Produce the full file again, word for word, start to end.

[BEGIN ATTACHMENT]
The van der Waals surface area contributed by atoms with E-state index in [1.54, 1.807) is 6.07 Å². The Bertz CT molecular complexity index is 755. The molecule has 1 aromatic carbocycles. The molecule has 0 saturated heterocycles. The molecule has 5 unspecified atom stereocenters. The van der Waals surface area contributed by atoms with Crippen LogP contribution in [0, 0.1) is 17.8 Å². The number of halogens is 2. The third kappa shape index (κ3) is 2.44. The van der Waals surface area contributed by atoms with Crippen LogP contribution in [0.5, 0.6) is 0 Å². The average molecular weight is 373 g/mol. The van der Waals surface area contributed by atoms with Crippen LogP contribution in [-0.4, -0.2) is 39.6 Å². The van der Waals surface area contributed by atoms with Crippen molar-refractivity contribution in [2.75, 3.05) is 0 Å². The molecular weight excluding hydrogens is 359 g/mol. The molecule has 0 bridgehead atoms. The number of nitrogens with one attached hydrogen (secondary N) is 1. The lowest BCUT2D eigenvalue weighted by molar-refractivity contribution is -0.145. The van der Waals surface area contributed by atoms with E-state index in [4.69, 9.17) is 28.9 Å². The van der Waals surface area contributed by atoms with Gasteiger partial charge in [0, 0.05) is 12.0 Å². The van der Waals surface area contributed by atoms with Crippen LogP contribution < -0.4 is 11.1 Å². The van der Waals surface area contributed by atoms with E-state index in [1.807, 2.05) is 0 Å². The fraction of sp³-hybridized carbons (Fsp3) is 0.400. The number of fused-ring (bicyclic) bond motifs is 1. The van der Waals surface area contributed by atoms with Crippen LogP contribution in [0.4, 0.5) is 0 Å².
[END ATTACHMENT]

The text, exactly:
The van der Waals surface area contributed by atoms with E-state index in [1.54, 1.807) is 6.07 Å². The Bertz CT molecular complexity index is 755. The molecule has 1 aromatic carbocycles. The molecule has 0 saturated heterocycles. The molecule has 5 unspecified atom stereocenters. The van der Waals surface area contributed by atoms with Crippen LogP contribution in [0, 0.1) is 17.8 Å². The number of halogens is 2. The third kappa shape index (κ3) is 2.44. The van der Waals surface area contributed by atoms with Crippen LogP contribution in [0.5, 0.6) is 0 Å². The average molecular weight is 373 g/mol. The van der Waals surface area contributed by atoms with Crippen LogP contribution in [-0.4, -0.2) is 39.6 Å². The van der Waals surface area contributed by atoms with Crippen molar-refractivity contribution in [2.75, 3.05) is 0 Å². The molecular weight excluding hydrogens is 359 g/mol. The molecule has 0 bridgehead atoms. The number of nitrogens with one attached hydrogen (secondary N) is 1. The lowest BCUT2D eigenvalue weighted by molar-refractivity contribution is -0.145. The van der Waals surface area contributed by atoms with E-state index in [4.69, 9.17) is 28.9 Å². The van der Waals surface area contributed by atoms with Gasteiger partial charge in [0, 0.05) is 12.0 Å². The van der Waals surface area contributed by atoms with Crippen LogP contribution < -0.4 is 11.1 Å². The van der Waals surface area contributed by atoms with E-state index in [1.807, 2.05) is 0 Å². The fraction of sp³-hybridized carbons (Fsp3) is 0.400. The number of fused-ring (bicyclic) bond motifs is 1. The van der Waals surface area contributed by atoms with Crippen LogP contribution in [0.4, 0.5) is 0 Å².